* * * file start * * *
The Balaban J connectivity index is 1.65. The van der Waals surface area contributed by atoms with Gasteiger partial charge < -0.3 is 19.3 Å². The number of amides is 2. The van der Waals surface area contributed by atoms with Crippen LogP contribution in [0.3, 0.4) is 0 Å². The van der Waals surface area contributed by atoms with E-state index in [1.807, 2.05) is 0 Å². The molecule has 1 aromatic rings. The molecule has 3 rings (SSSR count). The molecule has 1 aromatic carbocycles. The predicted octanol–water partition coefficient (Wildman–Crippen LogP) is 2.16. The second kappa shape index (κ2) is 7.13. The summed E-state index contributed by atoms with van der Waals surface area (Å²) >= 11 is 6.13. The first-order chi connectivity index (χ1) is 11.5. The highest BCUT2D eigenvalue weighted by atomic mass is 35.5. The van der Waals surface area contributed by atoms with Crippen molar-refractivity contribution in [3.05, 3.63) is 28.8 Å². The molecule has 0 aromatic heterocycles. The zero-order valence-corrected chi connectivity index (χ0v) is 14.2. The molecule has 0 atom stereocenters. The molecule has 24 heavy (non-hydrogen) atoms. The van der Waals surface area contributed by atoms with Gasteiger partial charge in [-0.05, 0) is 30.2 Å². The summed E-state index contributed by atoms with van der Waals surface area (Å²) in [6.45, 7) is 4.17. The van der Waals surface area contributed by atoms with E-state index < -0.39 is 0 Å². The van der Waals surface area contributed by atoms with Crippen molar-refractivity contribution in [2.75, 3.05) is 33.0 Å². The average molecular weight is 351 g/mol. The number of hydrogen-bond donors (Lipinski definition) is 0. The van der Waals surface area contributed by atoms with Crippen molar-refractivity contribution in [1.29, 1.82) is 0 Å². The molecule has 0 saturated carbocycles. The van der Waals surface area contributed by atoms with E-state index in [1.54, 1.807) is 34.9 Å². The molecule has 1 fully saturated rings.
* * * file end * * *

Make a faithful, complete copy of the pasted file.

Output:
The Balaban J connectivity index is 1.65. The van der Waals surface area contributed by atoms with Gasteiger partial charge < -0.3 is 19.3 Å². The number of amides is 2. The van der Waals surface area contributed by atoms with Crippen LogP contribution in [0.3, 0.4) is 0 Å². The van der Waals surface area contributed by atoms with E-state index in [1.807, 2.05) is 0 Å². The molecule has 1 aromatic rings. The molecule has 3 rings (SSSR count). The molecule has 1 aromatic carbocycles. The predicted octanol–water partition coefficient (Wildman–Crippen LogP) is 2.16. The second kappa shape index (κ2) is 7.13. The summed E-state index contributed by atoms with van der Waals surface area (Å²) >= 11 is 6.13. The first-order chi connectivity index (χ1) is 11.5. The highest BCUT2D eigenvalue weighted by atomic mass is 35.5. The van der Waals surface area contributed by atoms with Crippen molar-refractivity contribution in [3.05, 3.63) is 28.8 Å². The molecule has 0 aromatic heterocycles. The zero-order valence-corrected chi connectivity index (χ0v) is 14.2. The molecule has 0 atom stereocenters. The molecule has 24 heavy (non-hydrogen) atoms. The van der Waals surface area contributed by atoms with Gasteiger partial charge in [-0.05, 0) is 30.2 Å². The summed E-state index contributed by atoms with van der Waals surface area (Å²) in [6.45, 7) is 4.17. The van der Waals surface area contributed by atoms with E-state index < -0.39 is 0 Å². The van der Waals surface area contributed by atoms with Crippen molar-refractivity contribution in [2.75, 3.05) is 33.0 Å². The average molecular weight is 351 g/mol. The number of hydrogen-bond donors (Lipinski definition) is 0. The van der Waals surface area contributed by atoms with Crippen molar-refractivity contribution in [1.29, 1.82) is 0 Å². The molecule has 0 saturated carbocycles. The van der Waals surface area contributed by atoms with E-state index in [1.54, 1.807) is 34.9 Å². The molecule has 1 fully saturated rings.